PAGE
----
According to court documents, the Justice Department is asking the judge to 'temporarily stay discovery in the case for 180 days' pending the federal criminal investigation. If granted, the stay would prevent attorneys for Johnsons' parents, Kenneth and Jacquelyn Johnson, and attorneys representing the dozens of defendants named in the case from deposing witnesses and collecting other evidence for that six-month period.
The Justice Department submitted two motions to the court on Monday; a motion to intervene and motion to stay. It's not clear what the Justice Department's argument entails because copies of each 14-page motion provided by the court to CNN have been heavily redacted. In some cases, entire pages have been blacked out.
Assistant U.S. Attorney J. Thomas Clarkson included five exhibits to support the requests, including a six-page affidavit from Nelson Rhone, a criminal investigator who works in the office of U.S. Attorney for the District of Columbia Deborah Sines. Sines joined the investigation in 2014. Nearly all of the copy of Rhone's affidavit that was provided to CNN has been redacted.
In the filings, Clarkson noted that Chevene King, the Johnsons' attorney, issued a notice to depose FBI Special Agent Rick Bell. Bell is the father of Brian Bell and Branden Bell, former schoolmates of Johnson. All three Bells are named as defendants in the civil case. According to the Bell family's attorney, Brice Ladson, the three received letters in 2014 indicating they are also the targets of the Justice Department's federal criminal investigation.
Clarkson determined in his request to intervene in this case, "it became necessary for the United States to intervene."
In the lead-up to the Justice Department's filing, the parties argued over when and how to conduct depositions and none has been conducted.
On October 16, Lowndes County Court issued a subpoena on behalf of the Bell family's attorney to the Atlanta offices of Twitter for information that would reveal names and locations of account holders connected to 23 Twitter handles. The subpoena also requested all tweets dating back to January 11, 2013 -- the day Johnson's body was found.
In the January 2015 civil lawsuit, the Johnsons claimed Kendrick Johnson was "induced" by a female student to go to the old gym at Lowndes High School on January 10, 2013. The female student was not named in the suit.
Johnson's parents claim the two Bell brothers "violently assaulted" Johnson at their father's command and that Johnson "suffered a fatal injury which led to his death." Initially, the suit also named more than 30 other defendants, mostly members of local law enforcement, plus the city of Valdosta.
"This is yet another frivolous lawsuit filed by Chevene King in connection with the death of Kendrick Johnson. It contains allegations against (my clients) that he and his clients know are untrue and defamatory," Ladson, the Bell family attorney, wrote in a statement to CNN soon after the initial filing.
Last year Karen Bell, the boy's mother, defended her sons in the local paper. Her sons had nothing to do with Johnson's death, she told the Valdosta Daily Times. The paper also quoted Lt. Stryde Jones from the Lowndes County Sheriff's Office as saying "class records show that the oldest brother was out of town, and the younger brother was at another part of the school when Kendrick entered the gym."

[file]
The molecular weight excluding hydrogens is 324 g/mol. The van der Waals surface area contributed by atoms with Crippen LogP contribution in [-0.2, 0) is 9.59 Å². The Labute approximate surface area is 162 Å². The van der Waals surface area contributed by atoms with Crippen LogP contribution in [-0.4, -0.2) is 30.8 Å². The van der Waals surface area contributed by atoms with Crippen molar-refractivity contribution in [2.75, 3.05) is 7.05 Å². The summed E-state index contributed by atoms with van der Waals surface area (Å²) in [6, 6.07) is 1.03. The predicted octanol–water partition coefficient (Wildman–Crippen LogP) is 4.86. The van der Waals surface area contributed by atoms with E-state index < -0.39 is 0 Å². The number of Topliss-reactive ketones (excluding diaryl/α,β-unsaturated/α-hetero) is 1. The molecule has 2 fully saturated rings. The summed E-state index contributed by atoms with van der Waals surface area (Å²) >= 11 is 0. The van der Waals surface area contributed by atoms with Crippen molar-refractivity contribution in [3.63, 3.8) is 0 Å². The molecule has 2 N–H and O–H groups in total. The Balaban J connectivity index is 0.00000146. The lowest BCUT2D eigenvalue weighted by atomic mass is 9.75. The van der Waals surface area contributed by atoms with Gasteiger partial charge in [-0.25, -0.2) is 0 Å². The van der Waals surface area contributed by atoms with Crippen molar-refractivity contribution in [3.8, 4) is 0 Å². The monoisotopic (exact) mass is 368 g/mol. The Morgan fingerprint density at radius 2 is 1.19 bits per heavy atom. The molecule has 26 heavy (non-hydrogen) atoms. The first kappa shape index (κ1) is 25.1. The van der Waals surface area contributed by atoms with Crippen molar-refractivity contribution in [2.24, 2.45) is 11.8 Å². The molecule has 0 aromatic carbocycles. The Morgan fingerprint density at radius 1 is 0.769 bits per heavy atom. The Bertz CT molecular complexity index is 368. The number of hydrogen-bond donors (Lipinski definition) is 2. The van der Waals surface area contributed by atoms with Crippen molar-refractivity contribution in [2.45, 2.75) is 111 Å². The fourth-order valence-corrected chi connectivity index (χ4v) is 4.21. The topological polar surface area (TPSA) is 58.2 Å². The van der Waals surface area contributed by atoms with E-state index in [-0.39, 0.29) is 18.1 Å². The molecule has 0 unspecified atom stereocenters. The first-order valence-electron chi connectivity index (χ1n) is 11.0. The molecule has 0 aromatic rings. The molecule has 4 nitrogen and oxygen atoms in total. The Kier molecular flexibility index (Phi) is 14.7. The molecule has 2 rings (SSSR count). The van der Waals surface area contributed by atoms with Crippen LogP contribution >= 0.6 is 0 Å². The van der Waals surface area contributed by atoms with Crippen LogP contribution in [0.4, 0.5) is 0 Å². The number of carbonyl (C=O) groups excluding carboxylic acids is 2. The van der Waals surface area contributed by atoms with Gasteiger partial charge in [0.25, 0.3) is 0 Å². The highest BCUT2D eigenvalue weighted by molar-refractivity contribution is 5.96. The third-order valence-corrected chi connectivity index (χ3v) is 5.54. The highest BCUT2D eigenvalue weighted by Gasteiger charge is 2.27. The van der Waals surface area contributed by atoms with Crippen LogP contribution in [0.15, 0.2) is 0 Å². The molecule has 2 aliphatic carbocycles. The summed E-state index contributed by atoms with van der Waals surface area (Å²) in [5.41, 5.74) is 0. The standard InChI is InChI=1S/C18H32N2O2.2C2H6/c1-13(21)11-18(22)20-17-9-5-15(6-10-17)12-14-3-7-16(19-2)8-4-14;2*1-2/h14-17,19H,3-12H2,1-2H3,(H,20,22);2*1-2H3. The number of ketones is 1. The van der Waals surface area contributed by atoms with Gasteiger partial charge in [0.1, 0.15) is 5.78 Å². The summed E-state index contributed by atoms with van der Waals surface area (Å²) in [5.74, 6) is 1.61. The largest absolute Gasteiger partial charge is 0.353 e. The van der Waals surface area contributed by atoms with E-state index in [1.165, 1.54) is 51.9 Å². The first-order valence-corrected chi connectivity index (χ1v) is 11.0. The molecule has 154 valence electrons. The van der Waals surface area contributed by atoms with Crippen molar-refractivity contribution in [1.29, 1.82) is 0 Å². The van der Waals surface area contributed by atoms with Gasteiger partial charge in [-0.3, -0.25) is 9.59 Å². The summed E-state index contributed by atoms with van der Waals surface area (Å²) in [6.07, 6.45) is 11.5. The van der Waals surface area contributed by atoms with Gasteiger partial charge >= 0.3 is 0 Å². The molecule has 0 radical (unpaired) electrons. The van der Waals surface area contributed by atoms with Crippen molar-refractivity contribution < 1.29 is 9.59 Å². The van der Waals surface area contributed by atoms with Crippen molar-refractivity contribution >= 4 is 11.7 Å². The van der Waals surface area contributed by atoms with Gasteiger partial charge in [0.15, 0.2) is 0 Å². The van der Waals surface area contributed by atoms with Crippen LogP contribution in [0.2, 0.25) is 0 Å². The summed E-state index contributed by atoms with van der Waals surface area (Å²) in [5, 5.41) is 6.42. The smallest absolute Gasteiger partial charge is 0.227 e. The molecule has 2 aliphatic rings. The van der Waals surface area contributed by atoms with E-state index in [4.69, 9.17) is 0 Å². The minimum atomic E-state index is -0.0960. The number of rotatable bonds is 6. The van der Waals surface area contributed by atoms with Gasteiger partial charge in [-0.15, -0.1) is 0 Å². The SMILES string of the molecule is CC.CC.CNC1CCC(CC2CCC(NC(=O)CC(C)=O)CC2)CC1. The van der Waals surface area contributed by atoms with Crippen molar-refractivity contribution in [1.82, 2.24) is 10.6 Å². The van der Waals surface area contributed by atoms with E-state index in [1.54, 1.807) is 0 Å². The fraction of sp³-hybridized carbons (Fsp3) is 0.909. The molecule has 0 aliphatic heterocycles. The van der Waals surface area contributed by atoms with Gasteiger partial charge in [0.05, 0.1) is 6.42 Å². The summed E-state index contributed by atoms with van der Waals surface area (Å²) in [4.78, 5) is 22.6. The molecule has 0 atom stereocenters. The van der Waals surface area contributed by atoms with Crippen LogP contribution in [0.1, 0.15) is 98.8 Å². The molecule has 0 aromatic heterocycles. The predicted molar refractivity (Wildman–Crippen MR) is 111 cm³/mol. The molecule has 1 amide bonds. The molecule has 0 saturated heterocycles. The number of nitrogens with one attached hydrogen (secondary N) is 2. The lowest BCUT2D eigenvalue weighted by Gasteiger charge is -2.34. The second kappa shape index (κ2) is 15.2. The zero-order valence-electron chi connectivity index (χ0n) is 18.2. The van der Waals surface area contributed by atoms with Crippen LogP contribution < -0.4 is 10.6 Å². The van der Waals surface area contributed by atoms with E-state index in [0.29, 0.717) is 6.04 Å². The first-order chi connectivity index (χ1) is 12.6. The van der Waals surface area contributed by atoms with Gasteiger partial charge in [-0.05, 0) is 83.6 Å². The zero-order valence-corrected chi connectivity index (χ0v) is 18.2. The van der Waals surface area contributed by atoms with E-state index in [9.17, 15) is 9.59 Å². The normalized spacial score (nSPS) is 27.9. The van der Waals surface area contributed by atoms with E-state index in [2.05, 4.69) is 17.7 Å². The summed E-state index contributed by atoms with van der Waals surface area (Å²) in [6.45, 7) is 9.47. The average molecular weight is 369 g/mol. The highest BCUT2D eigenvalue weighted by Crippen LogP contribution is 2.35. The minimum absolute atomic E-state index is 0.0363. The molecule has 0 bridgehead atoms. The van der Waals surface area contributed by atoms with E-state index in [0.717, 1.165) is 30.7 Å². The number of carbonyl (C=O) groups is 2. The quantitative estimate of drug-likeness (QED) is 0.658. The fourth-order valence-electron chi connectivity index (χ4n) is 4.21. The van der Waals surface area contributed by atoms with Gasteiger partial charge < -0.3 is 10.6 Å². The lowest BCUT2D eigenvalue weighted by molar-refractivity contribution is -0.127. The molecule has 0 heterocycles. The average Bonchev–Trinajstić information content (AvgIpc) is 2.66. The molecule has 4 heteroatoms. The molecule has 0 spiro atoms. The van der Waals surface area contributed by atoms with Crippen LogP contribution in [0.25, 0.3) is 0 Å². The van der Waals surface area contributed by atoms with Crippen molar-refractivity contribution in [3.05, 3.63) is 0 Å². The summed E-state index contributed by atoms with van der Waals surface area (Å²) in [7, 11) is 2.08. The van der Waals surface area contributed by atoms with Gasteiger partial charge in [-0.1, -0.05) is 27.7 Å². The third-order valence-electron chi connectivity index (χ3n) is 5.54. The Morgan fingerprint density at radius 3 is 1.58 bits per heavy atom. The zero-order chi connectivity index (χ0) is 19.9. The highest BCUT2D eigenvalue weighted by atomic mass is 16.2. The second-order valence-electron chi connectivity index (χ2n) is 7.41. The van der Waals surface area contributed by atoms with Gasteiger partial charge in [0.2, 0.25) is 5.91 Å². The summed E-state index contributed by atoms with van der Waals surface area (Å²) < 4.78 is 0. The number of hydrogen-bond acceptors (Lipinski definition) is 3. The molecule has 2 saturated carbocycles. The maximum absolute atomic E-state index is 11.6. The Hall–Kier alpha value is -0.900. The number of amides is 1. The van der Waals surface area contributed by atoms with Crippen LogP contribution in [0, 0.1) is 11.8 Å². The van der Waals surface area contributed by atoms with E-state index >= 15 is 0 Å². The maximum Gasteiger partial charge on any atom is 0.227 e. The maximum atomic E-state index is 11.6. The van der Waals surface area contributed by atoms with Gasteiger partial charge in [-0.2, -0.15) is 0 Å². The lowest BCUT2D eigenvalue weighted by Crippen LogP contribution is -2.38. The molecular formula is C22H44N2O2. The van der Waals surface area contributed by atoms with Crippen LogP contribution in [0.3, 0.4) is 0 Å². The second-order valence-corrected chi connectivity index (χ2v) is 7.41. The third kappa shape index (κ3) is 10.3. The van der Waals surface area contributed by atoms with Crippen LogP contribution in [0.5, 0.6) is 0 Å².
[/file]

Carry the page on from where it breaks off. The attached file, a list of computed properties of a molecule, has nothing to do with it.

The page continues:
In an amendment to the lawsuit in August, the Johnsons accused Sheriff Chris Prine and Lowndes County Schools Superintendent Wes Taylor of allowing at least one unnamed person into the "old gym" at Lowndes High School to place the teen's body inside a rolled gym mat. The amended suit claims Kendrick Johnson's body was placed there "for the purposes of manufacturing alleged evidence of an accidental death."
"The Johnsons and their lawyer have been repeatedly asked to identify witnesses or other evidence that support their claims. In over two and one-half years, the Johnsons and their lawyer have never identified a single witness or a shred of evidence to support any of what they say or claim," attorney Jim Elliott, who represents the Lowndes County Sheriff's Office, told CNN in a written statement after the suit was amended.
"No witness has ever been identified, nor any evidence offered to support such new claims. It is irresponsible, and just plain wrong," attorney Warren Turner said on behalf of Lowndes County Schools, also after the case was amended in August.
Dropped from the lawsuit
Just days ago, Lowndes County Judge J. Richard Porter dismissed from the suit nine current and former employees of the Georgia Bureau of Investigation who were named as defendants in the case. According to their attorneys, the nine were not properly notified by the Johnsons' attorneys -- the judge agreed.
King added those same nine GBI employees again through an amendment to the lawsuit that claims they violated several federal laws.
One of the GBI employees is Maryanne Gaffney-Kraft. She's the state medical examiner who determined that Kendrick Johnson died as the result of "positional asphyxia." Her conclusion corresponded with the findings of the Lowndes County Sheriff's office that Johnson got stuck after he climbed into a rolled gym mat to reach for a shoe on January 10, 2013. Johnson's classmates discovered his body the following day.
Johnson's parents never believed that account. In June 2013, Johnson's body was exhumed. Johnson's parents hired Florida-based forensic pathologist Dr. William Anderson, who found evidence of "unexplained, apparent non-accidental blunt force trauma" to Johnson's neck. Anderson determined Johnson's death was the result of a homicide.
U.S. Attorney for the Middle District of Georgia Michael Moore launched the federal investigation on October 31, 2013.
But little has come out publicly about the status of that probe.
Porter has not yet issued an order in response to the Justice Department's requests.